Pensions, the Hidden Costs of Public Safety

Pensions, the Hidden Costs of Public Safety

Pensions, the Hidden Costs of Public Safety

Pensions, the Hidden Costs of Public Safety

Excerpt

"We've got into a deeper and deeper morass," M. Lewis Thompson, manager of the Los Angeles Fire and Police Pension System (LAFPPS), told a reporter in 1972, "and there's no cheap way out." Thompson knew what he was talking about. The LAFPPS, which covered the city's 10,187 firemen and policemen, had on its rolls 6,358 retired officers and survivors, roughly two beneficiaries for every three officers, to whom it paid $41 million in benefits. To meet the system's current expenses and to amortize its prior obligations, the city council appropriated $63 million--45 percent of the fire and police departments' payrolls and 11 percent of the city's total expenditures. With another $18 million going to the City Employees' Retirement System, which covered the city's nonuniformed employees, Los Angeles spent more on pensions than on anything else except schools and police. While the LAFPPS's revenues exceeded its expenditures by $46 million in 1972, the system's obligations grew by even more. And its unfunded liabilities--a deficit equal to the difference between the system's liabilities and its current assets--jumped from $888 million in 1971 to $1.1 . . .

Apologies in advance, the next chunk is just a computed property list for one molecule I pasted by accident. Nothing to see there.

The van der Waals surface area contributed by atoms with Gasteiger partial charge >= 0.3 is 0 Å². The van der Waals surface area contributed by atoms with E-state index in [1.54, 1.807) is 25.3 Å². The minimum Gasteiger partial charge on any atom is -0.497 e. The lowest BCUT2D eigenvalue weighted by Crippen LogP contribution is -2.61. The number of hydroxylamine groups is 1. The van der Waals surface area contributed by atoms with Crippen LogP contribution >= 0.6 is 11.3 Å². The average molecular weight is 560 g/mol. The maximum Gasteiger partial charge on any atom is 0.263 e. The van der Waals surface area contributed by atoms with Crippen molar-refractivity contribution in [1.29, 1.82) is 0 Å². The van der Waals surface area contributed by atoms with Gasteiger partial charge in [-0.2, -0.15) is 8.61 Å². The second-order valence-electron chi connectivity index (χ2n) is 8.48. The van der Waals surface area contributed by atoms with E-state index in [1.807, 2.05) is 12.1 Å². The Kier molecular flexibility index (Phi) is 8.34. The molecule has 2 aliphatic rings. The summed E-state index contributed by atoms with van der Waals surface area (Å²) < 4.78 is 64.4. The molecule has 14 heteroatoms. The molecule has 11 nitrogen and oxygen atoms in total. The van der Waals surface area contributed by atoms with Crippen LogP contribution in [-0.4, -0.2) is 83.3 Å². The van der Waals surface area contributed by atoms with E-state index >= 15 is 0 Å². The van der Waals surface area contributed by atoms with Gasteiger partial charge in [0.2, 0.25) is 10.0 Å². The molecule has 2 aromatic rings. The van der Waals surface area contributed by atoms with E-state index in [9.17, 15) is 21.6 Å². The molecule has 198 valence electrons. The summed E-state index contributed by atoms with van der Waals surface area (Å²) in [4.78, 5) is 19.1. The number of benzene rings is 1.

Author Advanced search

Oops!

An unknown error has occurred. Please click the button below to reload the page. If the problem persists, please try again in a little while.